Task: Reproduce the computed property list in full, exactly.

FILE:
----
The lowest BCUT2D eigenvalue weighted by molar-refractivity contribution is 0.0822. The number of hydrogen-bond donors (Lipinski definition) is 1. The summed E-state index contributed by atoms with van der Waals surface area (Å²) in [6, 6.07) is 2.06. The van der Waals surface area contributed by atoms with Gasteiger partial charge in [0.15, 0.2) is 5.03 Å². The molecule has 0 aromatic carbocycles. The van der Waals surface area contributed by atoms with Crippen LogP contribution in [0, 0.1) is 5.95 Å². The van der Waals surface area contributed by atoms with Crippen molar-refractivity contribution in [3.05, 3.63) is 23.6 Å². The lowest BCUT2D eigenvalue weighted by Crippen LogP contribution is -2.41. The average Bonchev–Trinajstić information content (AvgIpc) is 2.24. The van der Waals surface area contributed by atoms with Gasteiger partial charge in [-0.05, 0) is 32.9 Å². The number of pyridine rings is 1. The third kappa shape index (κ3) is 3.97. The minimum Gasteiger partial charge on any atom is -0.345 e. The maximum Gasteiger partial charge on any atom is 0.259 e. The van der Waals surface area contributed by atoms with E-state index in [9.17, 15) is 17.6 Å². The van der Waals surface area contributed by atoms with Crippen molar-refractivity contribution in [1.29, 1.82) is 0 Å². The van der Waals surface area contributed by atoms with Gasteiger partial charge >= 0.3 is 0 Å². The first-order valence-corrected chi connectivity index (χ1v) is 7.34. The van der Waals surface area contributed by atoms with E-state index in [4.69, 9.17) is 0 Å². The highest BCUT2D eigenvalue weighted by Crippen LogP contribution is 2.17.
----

The lowest BCUT2D eigenvalue weighted by molar-refractivity contribution is 0.0822. The number of hydrogen-bond donors (Lipinski definition) is 1. The summed E-state index contributed by atoms with van der Waals surface area (Å²) in [6, 6.07) is 2.06. The van der Waals surface area contributed by atoms with Gasteiger partial charge in [0.15, 0.2) is 5.03 Å². The molecule has 0 aromatic carbocycles. The van der Waals surface area contributed by atoms with Crippen LogP contribution in [0, 0.1) is 5.95 Å². The van der Waals surface area contributed by atoms with Crippen molar-refractivity contribution in [3.05, 3.63) is 23.6 Å². The lowest BCUT2D eigenvalue weighted by Crippen LogP contribution is -2.41. The average Bonchev–Trinajstić information content (AvgIpc) is 2.24. The van der Waals surface area contributed by atoms with Gasteiger partial charge in [-0.05, 0) is 32.9 Å². The number of pyridine rings is 1. The third kappa shape index (κ3) is 3.97. The minimum Gasteiger partial charge on any atom is -0.345 e. The maximum Gasteiger partial charge on any atom is 0.259 e. The van der Waals surface area contributed by atoms with E-state index in [9.17, 15) is 17.6 Å². The van der Waals surface area contributed by atoms with Crippen molar-refractivity contribution in [1.29, 1.82) is 0 Å². The van der Waals surface area contributed by atoms with Gasteiger partial charge >= 0.3 is 0 Å². The first-order valence-corrected chi connectivity index (χ1v) is 7.34. The van der Waals surface area contributed by atoms with E-state index in [4.69, 9.17) is 0 Å². The highest BCUT2D eigenvalue weighted by Crippen LogP contribution is 2.17.